Honduras Santa Bárbara El Dragón

Our holiday small-lot coffee is mythically delicious


A Mystery Cultivar with Unprecedented Flavor

“Oddly shaped and pointed.” Or, "looks like a dragon’s tooth.” These are not the usual descriptions of a coffee cherry, but then again, the Parainema cultivar is not your typical coffee. Benjamin Paz’s El Dragón, grown on the renowned Santa Bárbara Mountain, is aromatic, floral, and herbaceous, demonstrating in each sip the miracle possible when a cultivar finds its ideal climate.

A Star is Born


Benjamin Paz was not always a farmer. He was once known as the dry miller’s son. But in this role as matchmaker between local farmers and micro-roasters, Benjamin propelled Santa Bárbara Mountain to specialty-coffee fame—a reputation that today rivals some of the world’s most-renowned origins, like Yirgacheffe, Ethiopia, or Boquete, Panama. 

It all began with an oddly shaped coffee cherry that farmer Eulogio Martínez was growing on his property. Benjamin helped Eulogio to isolate the outlier cherry and then cupped coffee made from it. Benjamin believed the floral and aromatic coffee to be exceptional and pushed Eulogio to submit it to that year’s Honduras Cup of Excellence. They labeled it “Pacamara” because they didn’t know what other cultivar it might be.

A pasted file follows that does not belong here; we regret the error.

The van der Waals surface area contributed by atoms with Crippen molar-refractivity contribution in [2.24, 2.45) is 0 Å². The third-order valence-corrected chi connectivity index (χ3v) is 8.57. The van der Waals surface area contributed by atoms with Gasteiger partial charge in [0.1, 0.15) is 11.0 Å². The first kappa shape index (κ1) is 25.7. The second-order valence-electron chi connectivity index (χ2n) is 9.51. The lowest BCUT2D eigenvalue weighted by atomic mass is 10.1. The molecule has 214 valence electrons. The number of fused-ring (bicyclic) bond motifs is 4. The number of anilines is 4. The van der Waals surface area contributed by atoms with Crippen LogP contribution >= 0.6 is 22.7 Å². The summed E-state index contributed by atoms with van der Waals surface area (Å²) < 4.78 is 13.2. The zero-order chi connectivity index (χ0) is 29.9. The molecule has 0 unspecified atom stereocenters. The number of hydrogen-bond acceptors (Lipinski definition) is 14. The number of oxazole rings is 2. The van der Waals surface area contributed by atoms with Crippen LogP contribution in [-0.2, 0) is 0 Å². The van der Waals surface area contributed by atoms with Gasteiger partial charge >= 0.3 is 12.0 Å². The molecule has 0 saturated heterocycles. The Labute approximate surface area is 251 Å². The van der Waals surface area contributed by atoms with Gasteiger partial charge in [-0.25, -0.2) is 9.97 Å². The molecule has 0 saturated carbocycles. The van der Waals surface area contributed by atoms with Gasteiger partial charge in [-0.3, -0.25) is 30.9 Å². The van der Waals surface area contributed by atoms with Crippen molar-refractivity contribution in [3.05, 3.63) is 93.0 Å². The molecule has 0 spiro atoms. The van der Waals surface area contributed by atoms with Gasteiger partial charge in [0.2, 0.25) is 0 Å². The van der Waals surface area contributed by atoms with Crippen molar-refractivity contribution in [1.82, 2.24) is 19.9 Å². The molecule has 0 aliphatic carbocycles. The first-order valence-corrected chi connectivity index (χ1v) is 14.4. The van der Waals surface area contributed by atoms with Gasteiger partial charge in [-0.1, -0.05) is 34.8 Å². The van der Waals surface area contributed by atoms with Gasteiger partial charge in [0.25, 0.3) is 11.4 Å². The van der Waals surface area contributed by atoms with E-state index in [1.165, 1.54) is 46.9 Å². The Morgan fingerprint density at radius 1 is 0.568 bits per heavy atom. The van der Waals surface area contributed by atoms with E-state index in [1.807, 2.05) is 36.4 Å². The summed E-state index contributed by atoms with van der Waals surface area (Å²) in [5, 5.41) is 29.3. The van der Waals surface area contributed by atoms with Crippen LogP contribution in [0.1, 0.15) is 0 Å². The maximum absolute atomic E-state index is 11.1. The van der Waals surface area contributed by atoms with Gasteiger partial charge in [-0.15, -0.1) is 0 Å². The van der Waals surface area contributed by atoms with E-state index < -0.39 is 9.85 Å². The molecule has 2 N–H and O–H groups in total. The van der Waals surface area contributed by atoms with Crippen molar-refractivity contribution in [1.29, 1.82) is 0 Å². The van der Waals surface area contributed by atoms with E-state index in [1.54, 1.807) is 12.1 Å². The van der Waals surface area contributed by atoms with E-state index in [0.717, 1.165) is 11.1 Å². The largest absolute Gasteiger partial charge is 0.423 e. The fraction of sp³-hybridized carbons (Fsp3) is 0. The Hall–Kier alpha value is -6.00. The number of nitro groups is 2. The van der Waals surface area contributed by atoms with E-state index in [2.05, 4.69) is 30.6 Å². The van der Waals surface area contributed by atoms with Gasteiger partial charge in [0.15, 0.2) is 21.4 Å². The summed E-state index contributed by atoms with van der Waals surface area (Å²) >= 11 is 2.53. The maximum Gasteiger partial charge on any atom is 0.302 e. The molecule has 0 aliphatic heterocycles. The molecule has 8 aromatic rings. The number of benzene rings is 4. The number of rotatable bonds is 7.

No other coffee came close to Eulogio’s in score, regard, or price per pound. And Benjamin, who had, up until that point, focused only on shepherding other farmers’ harvests in the milling process, decided to grow the Parainema cultivar higher than it had ever grown before on his new farm, La Laguneta. After years of focusing on other farmers' quality of coffee, Benjamin was adept at developing unprecedented expressiveness and clarity in the Parainema cultivar. When skillfully roasted—its large, oblong shape is a challenge for consistent caramelization—we have a pristine and beautiful coffee that’s as surprising as a mythical creature rising from the mist blanketing the lush slopes on Santa Bárbara Mountain. 

Unanticipated Beauty 


All of this is an ironic turn of events for a cultivar that was developed decades ago in Central America to boost farmers' yields, which had been hit hard by coffee root-knot nematode. The name "Parainema" itself is a portmanteau of the region where it originated, Paraiso, and the Spanish word for nematode, nematodo. It seems that El Dragón, like Santa Bárbara Mountain, and Benjamin Paz himself, has many stories to tell and many gifts to offer.